We have been fortunate to have had local performances of both L’Allegro,ill Penseroso, ed il Moderato and Dido and Aeneas recently. Count yourself lucky when revivals of Mark Morris Dance Group’s full-length works show up somewhere near you. Each is made with exceptionally grand musical forces as a partner for Mr. Morris’ quirky modernism. Dido and Aeneas accompanied by the Long Beach ensemble Musica Angelica at Barclay Theater on Saturday evening went the extra mile using a period music ensemble, exceptional soloists, and The Bob Cole Chamber Choir to give voice to Purcell’s vivid music. The production was presented by the Philharmonic Society of Orange County who has generously presented a number of Mark Morris dance works locally.
Lest we forget, Purcell’s opera was once cutting-edge modernism too. It is also a work with epic characters, a known classical narrative, and a brilliant poetic text by Nahum Tate. Morris finds all of those glinting surfaces to fashion dance connections for his remarkable company. They are as much actors as dancers. The opera was already 300 years old when MMDG first presented it as a dance piece at La Monnaie Opera in Brussels in 1988. He maintains much of the original sense of classical pageantry. It even looks quasi-classical in some of its two dimensional presentation. When the singers assigned to each of the characters sing, their on stage counterparts dance. The big difference of course is that the dancing in the original used to be the diversion and the singers were the focus of all the attention. The added layer of interpretation in a sense gives us an even more powerful statement of the original. Enhanced with continuous contemporary movement understandable for our own time, it makes the past feel new, understandable, and close.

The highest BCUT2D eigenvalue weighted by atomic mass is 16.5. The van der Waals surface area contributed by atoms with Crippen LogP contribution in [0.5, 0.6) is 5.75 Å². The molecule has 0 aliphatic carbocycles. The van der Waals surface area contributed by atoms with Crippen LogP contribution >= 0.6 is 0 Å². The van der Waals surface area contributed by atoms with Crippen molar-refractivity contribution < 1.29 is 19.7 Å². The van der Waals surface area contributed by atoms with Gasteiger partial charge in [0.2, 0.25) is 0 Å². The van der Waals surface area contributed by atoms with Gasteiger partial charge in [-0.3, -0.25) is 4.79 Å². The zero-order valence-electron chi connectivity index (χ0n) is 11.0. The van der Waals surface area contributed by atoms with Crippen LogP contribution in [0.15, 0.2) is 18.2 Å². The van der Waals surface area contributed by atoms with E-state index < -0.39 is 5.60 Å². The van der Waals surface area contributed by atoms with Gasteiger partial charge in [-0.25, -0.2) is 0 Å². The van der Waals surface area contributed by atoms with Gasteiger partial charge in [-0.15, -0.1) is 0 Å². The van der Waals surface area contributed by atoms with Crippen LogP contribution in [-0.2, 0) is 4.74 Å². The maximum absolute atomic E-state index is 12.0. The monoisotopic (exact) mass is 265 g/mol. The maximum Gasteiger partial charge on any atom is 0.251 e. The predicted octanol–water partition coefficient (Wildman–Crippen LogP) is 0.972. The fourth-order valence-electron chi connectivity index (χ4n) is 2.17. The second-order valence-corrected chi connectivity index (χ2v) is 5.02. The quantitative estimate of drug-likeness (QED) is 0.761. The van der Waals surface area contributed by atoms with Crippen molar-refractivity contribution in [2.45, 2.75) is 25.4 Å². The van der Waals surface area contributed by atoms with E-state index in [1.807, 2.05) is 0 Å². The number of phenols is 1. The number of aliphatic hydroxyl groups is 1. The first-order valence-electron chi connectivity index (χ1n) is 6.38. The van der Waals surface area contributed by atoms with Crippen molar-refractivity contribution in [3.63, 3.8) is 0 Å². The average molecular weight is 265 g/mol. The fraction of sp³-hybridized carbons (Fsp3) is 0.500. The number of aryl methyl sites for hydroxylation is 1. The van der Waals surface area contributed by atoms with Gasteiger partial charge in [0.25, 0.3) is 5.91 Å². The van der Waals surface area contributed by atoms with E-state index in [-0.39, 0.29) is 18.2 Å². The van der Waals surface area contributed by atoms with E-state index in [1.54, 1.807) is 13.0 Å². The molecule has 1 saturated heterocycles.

You will not see movement like this anywhere else. It exists here as a stand-alone reflection. But it doesn’t come with coded contexts like ballet. When Aeneas’ sailors dance they look heavy, their heel-clicking, hornpipey footwork is noisy, and those stolid second position landings with the arms akimbo tell a working man’s story. These are not the foot-pointing, air borne sailors of “Napoli”, that classical ballet by the sea. Here, you know them by how they move. That goes for the Sorceress and her band of witches who embody the evil of the text: “destruction’s our delight, from the ruin of others our pleasures we borrow”; with their covered eyes and maiming gestures, they make the language clear.
Much of “Dido and Aeneas” unfolds literally. The “drooping wings” of the cupids in the final moving chorus are translated with extended, over turned arms. In Aeneas’ aria near the end of Act I he literally crashes to the ground on the word “fall”. And in the chorus “Cupids strew your path with flowers”, the dancers movements pick up on a little rhythmic motive in the music, mirroring the music with their fast feet and a sweeping arm gesture. The music and dance connection is always in the process of being clearly exposed. For the observer, it helps put us in the middle of the action.
There were many exceptional performances both on stage and in the pit. Douglas Williams and Jamie Van Eyck provided rich singing as soloists for Aeneas and Dido respectively. Laurel Lynch dancing as Dido and the Sorceress (roles originally danced by Morris himself, yeah, it happened) found the heavy, fated ending and the cruel swagger in both roles respectively. Morris conducted the ensemble (which included resonant playing from theorboist Hank Heijink) with a sure hand.
Morris has a fascination with the Baroque and modern music, but not much in between. Other dance modernists (Balanchine, Taylor, Robbins, and Tharp to name a few) have mined the Baroque era as well but mostly they have hewed to instrumental works. But those instrumental pieces, many concertos of one kind or another, are a direct outgrowth of instrumental experiments found in early Baroque opera. The peculiar amalgam that is the MMDG “Dido and Aeneas” only underscores how compositional borrowing and reprocessing are still making the very new out of the very old.